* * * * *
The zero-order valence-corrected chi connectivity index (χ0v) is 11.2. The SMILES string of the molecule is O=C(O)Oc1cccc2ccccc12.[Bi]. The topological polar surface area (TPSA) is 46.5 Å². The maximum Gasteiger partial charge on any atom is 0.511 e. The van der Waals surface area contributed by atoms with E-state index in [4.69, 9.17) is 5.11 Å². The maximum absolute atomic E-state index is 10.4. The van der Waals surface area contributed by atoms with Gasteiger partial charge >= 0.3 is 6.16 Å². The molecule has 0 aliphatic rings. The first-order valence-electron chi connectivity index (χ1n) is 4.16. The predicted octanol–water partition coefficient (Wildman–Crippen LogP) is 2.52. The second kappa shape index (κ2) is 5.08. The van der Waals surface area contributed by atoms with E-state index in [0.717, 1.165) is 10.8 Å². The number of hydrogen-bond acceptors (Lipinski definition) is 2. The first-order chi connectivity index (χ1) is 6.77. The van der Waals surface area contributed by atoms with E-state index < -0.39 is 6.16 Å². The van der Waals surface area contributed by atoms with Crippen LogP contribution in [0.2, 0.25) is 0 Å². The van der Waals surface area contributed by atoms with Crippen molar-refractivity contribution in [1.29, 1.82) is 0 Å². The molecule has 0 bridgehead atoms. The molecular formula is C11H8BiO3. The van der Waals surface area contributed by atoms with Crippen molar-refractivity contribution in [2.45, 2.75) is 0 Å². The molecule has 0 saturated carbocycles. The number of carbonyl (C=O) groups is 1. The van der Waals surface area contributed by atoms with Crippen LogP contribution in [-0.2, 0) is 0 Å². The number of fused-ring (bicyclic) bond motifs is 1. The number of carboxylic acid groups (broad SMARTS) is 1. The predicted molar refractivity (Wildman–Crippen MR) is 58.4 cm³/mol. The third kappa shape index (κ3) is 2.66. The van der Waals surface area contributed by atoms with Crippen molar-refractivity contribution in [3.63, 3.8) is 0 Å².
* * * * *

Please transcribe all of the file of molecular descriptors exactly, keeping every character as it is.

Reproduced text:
The zero-order valence-corrected chi connectivity index (χ0v) is 11.2. The SMILES string of the molecule is O=C(O)Oc1cccc2ccccc12.[Bi]. The topological polar surface area (TPSA) is 46.5 Å². The maximum Gasteiger partial charge on any atom is 0.511 e. The van der Waals surface area contributed by atoms with E-state index in [4.69, 9.17) is 5.11 Å². The maximum absolute atomic E-state index is 10.4. The van der Waals surface area contributed by atoms with Gasteiger partial charge >= 0.3 is 6.16 Å². The molecule has 0 aliphatic rings. The first-order valence-electron chi connectivity index (χ1n) is 4.16. The predicted octanol–water partition coefficient (Wildman–Crippen LogP) is 2.52. The second kappa shape index (κ2) is 5.08. The van der Waals surface area contributed by atoms with E-state index in [0.717, 1.165) is 10.8 Å². The number of hydrogen-bond acceptors (Lipinski definition) is 2. The first-order chi connectivity index (χ1) is 6.77. The van der Waals surface area contributed by atoms with E-state index < -0.39 is 6.16 Å². The van der Waals surface area contributed by atoms with Crippen LogP contribution in [0.2, 0.25) is 0 Å². The van der Waals surface area contributed by atoms with Crippen molar-refractivity contribution in [1.29, 1.82) is 0 Å². The molecule has 0 bridgehead atoms. The molecular formula is C11H8BiO3. The van der Waals surface area contributed by atoms with Crippen molar-refractivity contribution in [2.45, 2.75) is 0 Å². The molecule has 0 saturated carbocycles. The number of carbonyl (C=O) groups is 1. The van der Waals surface area contributed by atoms with Crippen LogP contribution in [-0.2, 0) is 0 Å². The number of fused-ring (bicyclic) bond motifs is 1. The number of carboxylic acid groups (broad SMARTS) is 1. The predicted molar refractivity (Wildman–Crippen MR) is 58.4 cm³/mol. The third kappa shape index (κ3) is 2.66. The van der Waals surface area contributed by atoms with Crippen molar-refractivity contribution in [3.63, 3.8) is 0 Å².